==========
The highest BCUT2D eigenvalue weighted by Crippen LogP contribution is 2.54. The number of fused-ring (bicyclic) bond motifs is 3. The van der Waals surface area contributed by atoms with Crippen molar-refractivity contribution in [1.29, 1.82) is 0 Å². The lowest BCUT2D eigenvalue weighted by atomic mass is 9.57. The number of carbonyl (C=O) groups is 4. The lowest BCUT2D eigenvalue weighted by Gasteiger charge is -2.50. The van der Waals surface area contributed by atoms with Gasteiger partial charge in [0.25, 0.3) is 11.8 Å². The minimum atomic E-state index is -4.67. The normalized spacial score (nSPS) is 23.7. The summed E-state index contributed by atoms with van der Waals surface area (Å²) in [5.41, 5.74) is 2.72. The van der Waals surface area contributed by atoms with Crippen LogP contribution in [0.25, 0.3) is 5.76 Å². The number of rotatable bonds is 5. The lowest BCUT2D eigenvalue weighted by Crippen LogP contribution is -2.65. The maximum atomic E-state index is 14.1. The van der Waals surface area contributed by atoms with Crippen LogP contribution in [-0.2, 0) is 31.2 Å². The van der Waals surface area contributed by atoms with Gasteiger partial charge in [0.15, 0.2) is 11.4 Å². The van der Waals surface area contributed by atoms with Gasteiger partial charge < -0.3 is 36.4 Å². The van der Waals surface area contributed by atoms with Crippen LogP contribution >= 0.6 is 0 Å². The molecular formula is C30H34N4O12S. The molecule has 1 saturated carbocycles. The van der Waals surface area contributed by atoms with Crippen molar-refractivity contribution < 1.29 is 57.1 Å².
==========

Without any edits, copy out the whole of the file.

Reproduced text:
The highest BCUT2D eigenvalue weighted by Crippen LogP contribution is 2.54. The number of fused-ring (bicyclic) bond motifs is 3. The van der Waals surface area contributed by atoms with Crippen molar-refractivity contribution in [1.29, 1.82) is 0 Å². The lowest BCUT2D eigenvalue weighted by atomic mass is 9.57. The number of carbonyl (C=O) groups is 4. The lowest BCUT2D eigenvalue weighted by Gasteiger charge is -2.50. The van der Waals surface area contributed by atoms with Gasteiger partial charge in [0.25, 0.3) is 11.8 Å². The minimum atomic E-state index is -4.67. The normalized spacial score (nSPS) is 23.7. The summed E-state index contributed by atoms with van der Waals surface area (Å²) in [5.41, 5.74) is 2.72. The van der Waals surface area contributed by atoms with Crippen LogP contribution in [0.25, 0.3) is 5.76 Å². The number of rotatable bonds is 5. The lowest BCUT2D eigenvalue weighted by Crippen LogP contribution is -2.65. The maximum atomic E-state index is 14.1. The van der Waals surface area contributed by atoms with Crippen LogP contribution in [-0.2, 0) is 31.2 Å². The van der Waals surface area contributed by atoms with Gasteiger partial charge in [0.15, 0.2) is 11.4 Å². The van der Waals surface area contributed by atoms with Gasteiger partial charge < -0.3 is 36.4 Å². The van der Waals surface area contributed by atoms with Crippen LogP contribution >= 0.6 is 0 Å². The molecular formula is C30H34N4O12S. The molecule has 1 saturated carbocycles. The van der Waals surface area contributed by atoms with Crippen molar-refractivity contribution < 1.29 is 57.1 Å².